Computed tomography; CTDIw; CTDIv; dose length product; dose reference level; pencil ionization chamber; polymethylmethacrylate phantom
The measured dose in water at reference point in phantom is a primary parameter for planning the treatment monitor units (MU); both in conventional and intensity modulated/image guided treatments. Traceability of dose accuracy therefore still depends mainly on the calibration factor of the ion chamber/dosimeter provided by the accredited Secondary Standard Dosimetry Laboratories (SSDLs), under International Atomic Energy Agency (IAEA) network of laboratories. The data related to Nd,water calibrations, thermoluminescent dosimetry (TLD) postal dose validation, inter-comparison of different dosimeter/electrometers, and validity of Nd,water calibrations obtained from different calibration laboratories were analyzed to find out the extent of accuracy achievable. Nd,w factors in Gray/Coulomb calibrated at IBA, GmBH, Germany showed a mean variation of about 0.2% increase per year in three Farmer chambers, in three subsequent calibrations. Another ion chamber calibrated in different accredited laboratory (PTW, Germany) showed consistent Nd,w for 9 years period. The Strontium-90 beta check source response indicated long-term stability of the ion chambers within 1% for three chambers. Results of IAEA postal TL “dose intercomparison” for three photon beams, 6 MV (two) and 15 MV (one), agreed well within our reported doses, with mean deviation of 0.03% (SD 0.87%) (n = 9). All the chamber/electrometer calibrated by a single SSDL realized absorbed doses in water within 0.13% standard deviations. However, about 1-2% differences in absorbed dose estimates observed when dosimeters calibrated from different calibration laboratories are compared in solid phantoms. Our data therefore imply that the dosimetry level maintained for clinical use of linear accelerator photon beams are within recommended levels of accuracy, and uncertainties are within reported values.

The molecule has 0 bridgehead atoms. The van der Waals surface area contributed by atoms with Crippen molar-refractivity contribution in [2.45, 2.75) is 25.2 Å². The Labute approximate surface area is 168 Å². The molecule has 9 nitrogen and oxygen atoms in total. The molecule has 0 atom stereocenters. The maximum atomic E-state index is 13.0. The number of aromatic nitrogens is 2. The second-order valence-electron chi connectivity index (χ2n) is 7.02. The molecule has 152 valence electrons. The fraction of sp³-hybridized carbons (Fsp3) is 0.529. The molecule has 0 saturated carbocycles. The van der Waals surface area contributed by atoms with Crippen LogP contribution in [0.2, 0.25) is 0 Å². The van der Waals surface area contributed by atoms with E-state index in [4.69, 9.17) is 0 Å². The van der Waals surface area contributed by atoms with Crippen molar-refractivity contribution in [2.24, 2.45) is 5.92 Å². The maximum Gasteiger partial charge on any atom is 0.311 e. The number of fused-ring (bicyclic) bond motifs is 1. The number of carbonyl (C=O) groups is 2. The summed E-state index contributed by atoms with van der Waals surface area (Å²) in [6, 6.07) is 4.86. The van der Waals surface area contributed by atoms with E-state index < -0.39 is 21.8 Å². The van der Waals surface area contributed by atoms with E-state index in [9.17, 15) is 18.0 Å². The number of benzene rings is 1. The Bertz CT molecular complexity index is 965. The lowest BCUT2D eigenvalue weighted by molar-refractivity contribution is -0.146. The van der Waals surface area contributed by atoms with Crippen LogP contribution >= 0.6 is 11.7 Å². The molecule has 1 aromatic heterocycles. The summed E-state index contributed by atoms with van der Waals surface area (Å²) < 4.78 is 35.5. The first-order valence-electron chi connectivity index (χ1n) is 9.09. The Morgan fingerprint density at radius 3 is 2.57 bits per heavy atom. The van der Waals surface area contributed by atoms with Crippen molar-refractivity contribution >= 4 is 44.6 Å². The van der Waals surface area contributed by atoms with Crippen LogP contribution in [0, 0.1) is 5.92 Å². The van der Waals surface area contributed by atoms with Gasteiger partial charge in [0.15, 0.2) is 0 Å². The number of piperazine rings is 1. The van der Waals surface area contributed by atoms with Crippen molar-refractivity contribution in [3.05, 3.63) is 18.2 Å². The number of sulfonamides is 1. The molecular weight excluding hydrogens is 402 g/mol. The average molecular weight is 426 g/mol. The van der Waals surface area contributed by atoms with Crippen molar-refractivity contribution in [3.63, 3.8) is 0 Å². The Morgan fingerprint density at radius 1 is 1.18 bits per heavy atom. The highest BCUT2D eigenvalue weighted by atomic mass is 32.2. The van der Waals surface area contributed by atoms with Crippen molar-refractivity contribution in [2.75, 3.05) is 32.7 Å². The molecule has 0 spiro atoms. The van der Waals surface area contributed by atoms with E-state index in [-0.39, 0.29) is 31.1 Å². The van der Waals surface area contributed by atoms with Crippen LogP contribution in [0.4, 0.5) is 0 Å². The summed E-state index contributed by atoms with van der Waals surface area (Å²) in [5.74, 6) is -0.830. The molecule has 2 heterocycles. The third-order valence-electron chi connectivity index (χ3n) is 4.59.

Absorbed dose; calibration factor for reference beam; dose delivery; uncertainties in dosimetry
Investigation of solid phantom materials such as solid water, virtual water, plastic water, RW1, polystyrene, and polymethylmethacrylate (PMMA) for their equivalence to liquid water at 137Cs energy (photon energy of 662 keV) under full scatter conditions is carried out using the EGSnrc Monte Carlo code system. Monte Carlo-based EGSnrc code system was used in the work to calculate distance-dependent phantom scatter corrections. The study also includes separation of primary and scattered dose components. Monte Carlo simulations are carried out using primary particle histories up to 5 × 109 to attain less than 0.3% statistical uncertainties in the estimation of dose. Water equivalence of various solid phantoms such as solid water, virtual water, RW1, PMMA, polystyrene, and plastic water materials are investigated at 137Cs energy under full scatter conditions. The investigation reveals that solid water, virtual water, and RW1 phantoms are water equivalent up to 15 cm from the source. Phantom materials such as plastic water, PMMA, and polystyrene phantom materials are water equivalent up to 10 cm. At 15 cm from the source, the phantom scatter corrections are 1.035, 1.050, and 0.949 for the phantoms PMMA, plastic water, and polystyrene, respectively.
Brachytherapy; Monte Carlo simulations; solid phantom
This study was performed to evaluate dosimetric differences between current intensity modulated radiation therapy (IMRT) delivery modes: Step-and-shoot (SS), sliding window (SW), and volumetric modulated arc therapy (VMAT). Plans for 15 prostate cancer patients with 10 MV photon beams using each IMRT mode were generated. Patients had three planning target volumes (PTVs) including prostate, prostate plus seminal vesicles, and pelvic lymphatics. Dose volume histograms (DVHs) of PTVs and organs at risk (OARs), tumor control probability (TCP) and normal tissue complication probabilities (NTCPs), conformation number, and monitor units (MUs) used were compared. Statistical analysis was performed using the analysis of variance (ANOVA) technique. The TCPs were < 99% with insignificant differences among modalities (P > 0.99). Doses to all critical structures were higher on average with SW method compared to SS, but insignificant. NTCP values were lowest for VMAT in all structures excepting bladder. Normal tissue volumes receiving doses in the 20-30 Gy range were reduced for VMAT compared to SS. Percentage of MUs required for VMAT to deliver a comparable plan to SS and SW was at least 40% less. In conclusion, similar target coverage and normal tissue doses were found by the three compared modes and the dosimetric differences were small.